Tribute Page for Herb Brin
"How a journalist, how an editor could also be a brilliant poet is a source of astonishment - and of gratitude."
-- Elie Wiesel
For warmth in winter, outside the Crane plumbing supplies company on Kedzie Avenue in Chicago, my father and I would start two huge fires in 55-gallon steel drums. We'd feed the fires with yesterday's news - than which, it was said, there is nothing deader. Only world events would soon put to shame that old newspaper cliché.
The Hitler years were beginning to unfold in Europe. A world would soon be propelled into the most enormous, the most shattering events in human history ....
So begins the autobiography of one of the most colorful figures to practice the 20th Century art of journalism in both Chicago and Southern California.
When the first issue of Heritage rolled off the press, Herb Brin inscribed above the masthead of his fledgling newspaper the words, "Justice, Justice Shalt Thou Pursue...." The prophet's noble admonition was a hot, living reality to Brin, translated into action every week on the editorial pages of his four California newspapers.
The pursuit of justice would take him from the slums of Chicago to the glitterati of Hollywood, from civil rights marches to the crematoriums of Auschwitz, from international summit conferences to the Eichmann trial, from the silent Jews of Moscow to the 1967 battlefields of Israel. And along the way, he would put his pen to some of the most vivid, passionate poetry and prose of our time.
ABOVE: The masthead for the Heritage Press, which Herb Brin published in four Southern California counties.
Herb Brin was born in the vibrant immigrant enclave of Chicago's Northwest Side and after high school staked out the beginning of his lifetime career in the brawling journalism of the Thirties in his native city, covering gangland killings, corrupt politics and the aching heart of poverty.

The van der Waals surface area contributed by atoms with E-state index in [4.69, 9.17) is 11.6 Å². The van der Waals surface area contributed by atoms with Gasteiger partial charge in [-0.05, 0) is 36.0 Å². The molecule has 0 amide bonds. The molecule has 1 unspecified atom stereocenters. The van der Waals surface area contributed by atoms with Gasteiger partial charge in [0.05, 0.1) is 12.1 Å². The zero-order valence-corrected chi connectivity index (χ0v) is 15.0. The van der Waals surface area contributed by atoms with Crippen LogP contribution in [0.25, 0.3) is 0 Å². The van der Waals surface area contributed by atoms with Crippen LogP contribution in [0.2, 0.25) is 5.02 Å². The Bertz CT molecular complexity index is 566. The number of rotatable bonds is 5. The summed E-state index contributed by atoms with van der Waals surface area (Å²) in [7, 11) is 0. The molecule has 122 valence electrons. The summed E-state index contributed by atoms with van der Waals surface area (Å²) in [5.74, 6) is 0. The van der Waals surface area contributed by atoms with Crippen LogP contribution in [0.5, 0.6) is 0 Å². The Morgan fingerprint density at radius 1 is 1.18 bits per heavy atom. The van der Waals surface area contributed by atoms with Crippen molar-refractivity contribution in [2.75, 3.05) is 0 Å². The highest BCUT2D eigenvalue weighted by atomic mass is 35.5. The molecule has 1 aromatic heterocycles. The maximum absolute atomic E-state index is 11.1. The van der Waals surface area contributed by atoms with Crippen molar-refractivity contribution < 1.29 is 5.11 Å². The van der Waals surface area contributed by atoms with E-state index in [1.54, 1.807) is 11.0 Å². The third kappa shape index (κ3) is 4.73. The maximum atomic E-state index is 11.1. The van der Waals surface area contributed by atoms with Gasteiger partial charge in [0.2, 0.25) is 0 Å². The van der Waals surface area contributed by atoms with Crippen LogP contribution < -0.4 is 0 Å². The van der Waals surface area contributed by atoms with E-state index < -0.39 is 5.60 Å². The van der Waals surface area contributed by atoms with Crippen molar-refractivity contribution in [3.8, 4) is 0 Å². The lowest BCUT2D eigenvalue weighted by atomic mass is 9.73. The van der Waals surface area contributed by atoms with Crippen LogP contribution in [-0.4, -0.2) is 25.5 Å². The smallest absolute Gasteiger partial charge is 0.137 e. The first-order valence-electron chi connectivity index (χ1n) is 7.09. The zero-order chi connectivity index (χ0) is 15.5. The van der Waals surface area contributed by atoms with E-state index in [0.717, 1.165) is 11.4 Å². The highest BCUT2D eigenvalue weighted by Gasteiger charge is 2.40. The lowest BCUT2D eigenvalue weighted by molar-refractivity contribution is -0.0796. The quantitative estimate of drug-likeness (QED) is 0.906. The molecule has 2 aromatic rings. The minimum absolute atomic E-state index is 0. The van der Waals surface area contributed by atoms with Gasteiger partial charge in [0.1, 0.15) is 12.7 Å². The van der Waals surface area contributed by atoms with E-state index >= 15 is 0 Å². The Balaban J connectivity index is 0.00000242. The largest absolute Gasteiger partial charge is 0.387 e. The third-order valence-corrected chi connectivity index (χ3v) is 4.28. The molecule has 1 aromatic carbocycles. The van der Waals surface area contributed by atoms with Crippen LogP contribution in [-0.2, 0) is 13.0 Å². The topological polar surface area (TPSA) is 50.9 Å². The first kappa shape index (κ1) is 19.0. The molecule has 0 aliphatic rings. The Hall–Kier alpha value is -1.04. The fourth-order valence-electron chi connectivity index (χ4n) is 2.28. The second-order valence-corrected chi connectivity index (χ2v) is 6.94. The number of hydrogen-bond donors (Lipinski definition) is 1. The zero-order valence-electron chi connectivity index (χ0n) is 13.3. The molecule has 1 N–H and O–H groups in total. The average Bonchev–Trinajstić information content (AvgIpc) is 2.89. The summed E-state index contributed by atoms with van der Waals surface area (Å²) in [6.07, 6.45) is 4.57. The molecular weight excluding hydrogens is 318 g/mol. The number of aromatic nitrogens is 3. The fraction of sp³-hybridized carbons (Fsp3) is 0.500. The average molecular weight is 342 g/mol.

After soldiering in World War II, he took the advice of another great journalist, went West and back into the fourth estate. He was earning a reputation as one of the liveliest feature writers on the Los Angeles Times when he suddenly turned his back on the safe, monthly paycheck and dove bravely into the swirling waters of Jewish journalism.
It was then that he established Heritage, which, despite glum predictions, survived, matured and thrived, and expanded into a chain of four lusty weeklies in Los Angeles, San Diego, the California Central Valley, and Orange County. Herb went on to become one of the most honored Jewish newspapermen of our day, publisher-editor of newspapers in Los Angeles, San Diego, the California Central Valley and Orange County.
ABOVE: Heritage Press became a thriving center of journalism about Jewish issues. Herb is seen here during the 1980s with colleague Tom Tugend, as well as sons David and Daniel.
As a reporter-essayist, Herb Brin covered some of the crucial stories of our day, from the Eichmann trial to the 1960 Summit Conference in Paris. He ran exposes that helped track down and try Klaus Barbie and was the first journalist to break the emerging story about the oppression of Soviet Jewry. His investigative reporting on hate groups in American was always at the forefront and many mainstream journalists turned to his expertise when covering groups such as the Aryan Nations.
He collected a fistful of writing and civic Awards, fought the good fight for civil rights before it was quite fashionable, and graced innumerable lecture platforms.
ABOVE: As a journalist in Southern California, Herb moved freely, seeking out the newsworthy, from murderers and hatemongers to Hollywood celebrities. Here he is seen in the 1960s introducing his three sons, (l. to r.) David, Daniel and Stan, to singer/actor Pat Boone (far right).
These loves Herb Brin fused in his poetry, earning him a modest but significant international reputation. His verses are the cry, the laughter, the little sorrows and the eternal triumphs of a man - and of a people whose poets have celebrated her history and faith for 4000 years.
In six slim poetry volumes and two travelogues that explore the Holocaust, he added to the vast contribution made by half a century of journalistic service to his people, to his country and to the communities of Southern California. All are for sale in ebook format.